Marshall Centre writes:
Marshall seems to run through the Blayney blood as Mark’s father worked at Marshall as a Sheet Metal Worker, which inspired Mark and his brother to apply for the apprenticeship programme. He completed his first year in our training centre where he learnt vital hand skills and theory from our industry-leading trainers, Keirron Mascall and Robin Lipscombe.
Mark said that entering the training centre as a 16-year-old was a real eye-opener. He admits to being a cheeky chap at times, but Robin quickly put him in his place, and he enjoyed every minute. Once he graduated from the training centre, he completed his rotations in every area of the business from fibreglass to the trim shop.
Throughout his working life, Mark worked in the prototype area and his manager's nickname was Curly. Mark said that he was an incredible man who taught him so much. He was strict with the apprentices, which helped to teach them discipline and Mark appreciated that. When Curly died, Mark went to the funeral and found out the Curly was Lord Mountbatten’s boson on the torpedo boats during the second world war.
Mark said, “I was fortunate to receive training from industry experts, who have helped me and moulded me into the person I am today!”
Mark remembered a few amusing stories from his time as an apprentice. There was a lad they worked with that always wanted what other people brought into work. One day, a colleague brought in some plant cuttings for someone to replant in their garden. The lad saw this and asked if he could have some plants as well. The others were getting annoyed at the lad, so they sent Mark into a field to pick a load of weeds and wrap them up in a newspaper. The lad came into work a few weeks later and asked what the plants were because he planted them in his garden, but they were growing at different rates. He was not best pleased to find out that he had populated his garden with weeds, but it taught him a lesson not to be so greedy in future.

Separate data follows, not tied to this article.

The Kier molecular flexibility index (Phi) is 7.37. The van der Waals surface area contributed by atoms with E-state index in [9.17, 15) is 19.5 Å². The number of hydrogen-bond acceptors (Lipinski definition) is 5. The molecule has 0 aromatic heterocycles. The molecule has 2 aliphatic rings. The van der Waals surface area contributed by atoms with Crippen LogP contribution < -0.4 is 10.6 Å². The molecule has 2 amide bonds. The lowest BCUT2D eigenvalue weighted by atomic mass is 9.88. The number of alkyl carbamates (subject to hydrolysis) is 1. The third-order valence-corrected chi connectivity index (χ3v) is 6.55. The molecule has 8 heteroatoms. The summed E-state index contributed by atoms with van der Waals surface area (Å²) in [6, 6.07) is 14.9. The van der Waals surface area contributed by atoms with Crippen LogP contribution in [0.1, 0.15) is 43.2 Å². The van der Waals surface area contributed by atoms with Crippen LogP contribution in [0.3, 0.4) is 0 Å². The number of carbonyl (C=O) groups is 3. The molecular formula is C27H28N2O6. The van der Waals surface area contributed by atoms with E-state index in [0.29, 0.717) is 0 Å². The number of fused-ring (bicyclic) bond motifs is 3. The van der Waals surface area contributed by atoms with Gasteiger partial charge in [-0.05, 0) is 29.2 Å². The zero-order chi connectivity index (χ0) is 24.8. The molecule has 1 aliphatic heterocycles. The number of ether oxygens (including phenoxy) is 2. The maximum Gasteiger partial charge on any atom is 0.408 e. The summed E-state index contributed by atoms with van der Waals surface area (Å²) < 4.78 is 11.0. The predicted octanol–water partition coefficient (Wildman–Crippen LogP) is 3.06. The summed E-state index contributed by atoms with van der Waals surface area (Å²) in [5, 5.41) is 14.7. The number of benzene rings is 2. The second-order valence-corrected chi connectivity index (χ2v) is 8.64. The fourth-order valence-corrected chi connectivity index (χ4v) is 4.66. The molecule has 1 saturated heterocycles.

Mark was fortunate enough to meet Sir Arthur Marshall and has many fond memories of the time they spent together. Sir Arthur used to ask Mark to show him what was happening in the workshop. Mark remembers that Sir Arthur walked so fast that Mark always had to run behind him to keep up. He said that Sir Authur was a lovely man and such a character! Mark also knew Sir Michael Marshall for a long time and used to show him around to keep him in the loop of what was happening in the business, and he recalled that Sir Michael had great sense of humour.
The key highlights of Mark’s career were winning three apprenticeship awards, being chosen by Sir Michael to be presented to the Queen and seeing his son, Shaun following the Blayney tradition and having a successful career at Marshall.
Mark still has the documents from the awards including the speech made by Sir Arthur Marshall when he presented the awards.
Mark is very proud of what he has achieved with the team at Marshall Land Systems where he continues to support the next generation of talent. He said that without exception, the people who come into the business through the Marshall Apprenticeship programme are the most skilled tradespeople he has ever worked with.
A huge thanks to Mark for sharing his apprenticeship journey with us! If you want to be part of Marshall Centre’s legacy, look at our apprenticeship opportunities here.